Gartersnakes (Thamnophis sirtalis parietalis) in southern Manitoba are subject to intense predation (primarily by crows) during their spring breeding season. The huge numbers of snakes provide a unique opportunity to quantify behavioral traits. We simulated predator attacks by 'pecking' more than 500 free-ranging snakes, to explore the determinants of snake response. Snakes responded to a human finger in the same way as they did to a more realistic stimulus (a model crow). A snake's response to attack depended on several factors, which interacted in complex ways. The primary influences on response were body temperature (warmer snakes tended to flee, whereas colder snakes remained cryptic or flattened and/or gaped and struck) and sex (males were more likely to flee). Responses also depended on microhabitat (i.e., inside the winter den versus in adjacent grassland) and on the snake's prior activity (e.g., courting snakes often ignored our close approach). These factors interacted in significant ways; for example, snakes outside the den were smaller and warmer than those inside, male snakes were smaller and warmer than females, and mean body temperatures were higher in larger snakes within each sex. Thus, a snake's body size and its location affected its defensive response indirectly (via their influence on body temperature). Our results differ from those of previous studies and suggest that antipredator responses in these animals depend in a flexible and complex way upon biotic and abiotic variables. Interactions among these variables also must be considered before we can identify underlying causal processes.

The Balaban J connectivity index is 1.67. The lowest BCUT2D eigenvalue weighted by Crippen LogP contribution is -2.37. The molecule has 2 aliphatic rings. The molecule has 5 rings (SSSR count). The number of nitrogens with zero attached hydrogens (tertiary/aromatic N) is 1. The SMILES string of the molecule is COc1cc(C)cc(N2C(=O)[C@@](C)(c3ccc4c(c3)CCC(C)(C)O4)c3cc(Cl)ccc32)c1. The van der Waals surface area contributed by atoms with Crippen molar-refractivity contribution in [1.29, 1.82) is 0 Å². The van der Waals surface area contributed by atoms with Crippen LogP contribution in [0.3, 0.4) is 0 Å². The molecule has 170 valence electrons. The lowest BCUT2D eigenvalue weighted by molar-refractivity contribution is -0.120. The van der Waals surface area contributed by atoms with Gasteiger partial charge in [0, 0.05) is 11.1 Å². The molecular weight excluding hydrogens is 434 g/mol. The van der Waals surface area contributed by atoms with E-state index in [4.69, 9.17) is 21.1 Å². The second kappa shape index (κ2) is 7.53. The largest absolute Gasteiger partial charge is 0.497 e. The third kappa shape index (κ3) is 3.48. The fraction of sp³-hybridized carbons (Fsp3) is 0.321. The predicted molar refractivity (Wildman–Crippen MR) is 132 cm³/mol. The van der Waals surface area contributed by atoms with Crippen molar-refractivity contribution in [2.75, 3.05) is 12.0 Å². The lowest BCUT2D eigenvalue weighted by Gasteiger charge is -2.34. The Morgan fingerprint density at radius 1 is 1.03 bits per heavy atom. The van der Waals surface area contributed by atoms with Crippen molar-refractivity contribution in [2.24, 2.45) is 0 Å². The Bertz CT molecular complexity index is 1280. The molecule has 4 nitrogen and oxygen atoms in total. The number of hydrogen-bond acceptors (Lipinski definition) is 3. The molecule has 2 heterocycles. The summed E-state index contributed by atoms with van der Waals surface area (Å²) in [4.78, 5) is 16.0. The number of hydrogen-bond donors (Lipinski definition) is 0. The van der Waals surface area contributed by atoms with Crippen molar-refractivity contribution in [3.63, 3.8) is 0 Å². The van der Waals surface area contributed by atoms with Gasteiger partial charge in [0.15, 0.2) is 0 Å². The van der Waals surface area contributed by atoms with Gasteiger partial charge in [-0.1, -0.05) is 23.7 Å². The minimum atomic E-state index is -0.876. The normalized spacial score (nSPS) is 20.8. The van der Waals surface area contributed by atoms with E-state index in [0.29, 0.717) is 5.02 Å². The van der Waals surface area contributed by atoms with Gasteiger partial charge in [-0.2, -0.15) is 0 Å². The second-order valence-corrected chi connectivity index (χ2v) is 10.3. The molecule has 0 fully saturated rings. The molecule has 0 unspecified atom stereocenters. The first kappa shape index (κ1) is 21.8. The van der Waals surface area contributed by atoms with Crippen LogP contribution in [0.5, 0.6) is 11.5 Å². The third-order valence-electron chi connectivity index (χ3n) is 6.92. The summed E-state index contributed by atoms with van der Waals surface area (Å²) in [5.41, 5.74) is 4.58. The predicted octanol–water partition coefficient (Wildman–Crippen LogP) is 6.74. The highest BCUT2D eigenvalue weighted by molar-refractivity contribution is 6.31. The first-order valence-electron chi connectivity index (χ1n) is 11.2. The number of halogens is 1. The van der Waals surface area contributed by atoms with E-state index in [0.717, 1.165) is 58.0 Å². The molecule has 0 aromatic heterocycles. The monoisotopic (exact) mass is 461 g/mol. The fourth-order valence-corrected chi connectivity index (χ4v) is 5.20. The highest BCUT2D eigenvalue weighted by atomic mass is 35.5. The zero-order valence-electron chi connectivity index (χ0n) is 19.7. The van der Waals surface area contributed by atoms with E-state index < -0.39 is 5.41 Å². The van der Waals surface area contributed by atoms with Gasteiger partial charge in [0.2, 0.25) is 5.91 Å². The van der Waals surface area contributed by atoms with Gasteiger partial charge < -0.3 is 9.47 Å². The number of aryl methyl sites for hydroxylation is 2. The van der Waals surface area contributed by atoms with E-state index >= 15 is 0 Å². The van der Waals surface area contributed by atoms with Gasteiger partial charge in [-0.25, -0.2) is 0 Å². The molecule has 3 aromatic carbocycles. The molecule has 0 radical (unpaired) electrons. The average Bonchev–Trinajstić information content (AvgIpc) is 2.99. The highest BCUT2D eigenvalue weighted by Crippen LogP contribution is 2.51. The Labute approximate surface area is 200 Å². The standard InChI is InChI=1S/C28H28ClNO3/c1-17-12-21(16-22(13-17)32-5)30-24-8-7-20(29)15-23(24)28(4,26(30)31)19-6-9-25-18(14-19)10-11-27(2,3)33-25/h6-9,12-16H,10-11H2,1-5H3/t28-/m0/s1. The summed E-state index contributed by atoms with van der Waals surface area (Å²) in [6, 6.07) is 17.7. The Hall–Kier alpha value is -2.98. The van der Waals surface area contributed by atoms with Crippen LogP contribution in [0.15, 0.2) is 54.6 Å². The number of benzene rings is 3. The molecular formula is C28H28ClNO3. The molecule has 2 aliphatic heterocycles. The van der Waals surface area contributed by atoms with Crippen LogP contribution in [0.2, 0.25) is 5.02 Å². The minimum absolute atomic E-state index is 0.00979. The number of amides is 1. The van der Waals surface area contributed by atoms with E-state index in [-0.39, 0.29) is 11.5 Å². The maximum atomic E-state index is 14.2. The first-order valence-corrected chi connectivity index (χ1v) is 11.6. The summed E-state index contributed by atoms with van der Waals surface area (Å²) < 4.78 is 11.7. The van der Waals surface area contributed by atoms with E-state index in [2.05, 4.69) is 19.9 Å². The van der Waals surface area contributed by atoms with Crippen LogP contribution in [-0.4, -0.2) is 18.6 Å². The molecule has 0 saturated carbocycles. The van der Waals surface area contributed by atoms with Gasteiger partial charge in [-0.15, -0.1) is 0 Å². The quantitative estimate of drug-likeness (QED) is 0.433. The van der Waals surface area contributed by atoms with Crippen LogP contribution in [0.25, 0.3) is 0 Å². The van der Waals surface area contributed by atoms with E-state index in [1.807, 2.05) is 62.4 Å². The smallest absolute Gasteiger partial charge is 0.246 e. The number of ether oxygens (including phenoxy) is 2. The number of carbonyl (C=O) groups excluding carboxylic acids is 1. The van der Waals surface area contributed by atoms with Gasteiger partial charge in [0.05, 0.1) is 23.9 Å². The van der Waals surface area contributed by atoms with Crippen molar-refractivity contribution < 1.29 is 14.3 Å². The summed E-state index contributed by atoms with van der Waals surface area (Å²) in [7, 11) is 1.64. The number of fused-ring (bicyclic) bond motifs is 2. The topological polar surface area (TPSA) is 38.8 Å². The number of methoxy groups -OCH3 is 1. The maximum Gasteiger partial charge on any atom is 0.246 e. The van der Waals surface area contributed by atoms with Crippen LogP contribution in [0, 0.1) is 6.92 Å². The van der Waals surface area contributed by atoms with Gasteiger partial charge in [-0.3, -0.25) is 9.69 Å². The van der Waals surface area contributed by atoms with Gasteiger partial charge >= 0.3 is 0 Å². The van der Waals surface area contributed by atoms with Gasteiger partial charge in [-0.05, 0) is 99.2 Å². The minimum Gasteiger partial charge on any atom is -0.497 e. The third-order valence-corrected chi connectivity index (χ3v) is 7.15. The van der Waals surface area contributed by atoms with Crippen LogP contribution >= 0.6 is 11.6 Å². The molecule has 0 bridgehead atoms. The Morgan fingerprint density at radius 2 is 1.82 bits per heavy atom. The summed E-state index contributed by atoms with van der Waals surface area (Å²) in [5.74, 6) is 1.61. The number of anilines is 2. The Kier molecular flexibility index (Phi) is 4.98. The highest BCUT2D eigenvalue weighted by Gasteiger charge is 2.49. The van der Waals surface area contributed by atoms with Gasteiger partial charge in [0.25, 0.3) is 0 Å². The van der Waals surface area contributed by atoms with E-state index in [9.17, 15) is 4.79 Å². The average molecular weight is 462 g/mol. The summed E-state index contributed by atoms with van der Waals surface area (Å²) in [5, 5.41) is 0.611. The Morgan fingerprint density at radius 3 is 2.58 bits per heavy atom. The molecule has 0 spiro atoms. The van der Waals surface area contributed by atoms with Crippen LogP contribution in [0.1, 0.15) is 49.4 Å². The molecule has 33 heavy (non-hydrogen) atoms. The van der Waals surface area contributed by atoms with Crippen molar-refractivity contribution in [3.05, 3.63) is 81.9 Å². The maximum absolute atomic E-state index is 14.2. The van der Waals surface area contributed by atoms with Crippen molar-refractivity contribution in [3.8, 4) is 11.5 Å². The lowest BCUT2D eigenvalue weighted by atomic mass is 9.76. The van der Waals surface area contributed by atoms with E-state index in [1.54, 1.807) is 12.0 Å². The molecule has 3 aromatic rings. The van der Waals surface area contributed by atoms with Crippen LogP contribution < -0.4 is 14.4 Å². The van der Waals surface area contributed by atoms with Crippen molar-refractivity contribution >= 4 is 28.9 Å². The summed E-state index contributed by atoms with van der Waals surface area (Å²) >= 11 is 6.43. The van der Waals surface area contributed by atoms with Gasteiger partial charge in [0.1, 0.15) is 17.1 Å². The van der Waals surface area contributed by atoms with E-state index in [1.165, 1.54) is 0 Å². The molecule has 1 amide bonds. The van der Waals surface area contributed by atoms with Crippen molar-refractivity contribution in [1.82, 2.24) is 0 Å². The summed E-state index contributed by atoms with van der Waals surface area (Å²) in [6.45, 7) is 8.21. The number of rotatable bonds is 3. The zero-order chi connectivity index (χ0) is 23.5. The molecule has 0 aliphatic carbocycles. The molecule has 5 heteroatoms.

- Thamnophis sirtalis parietalis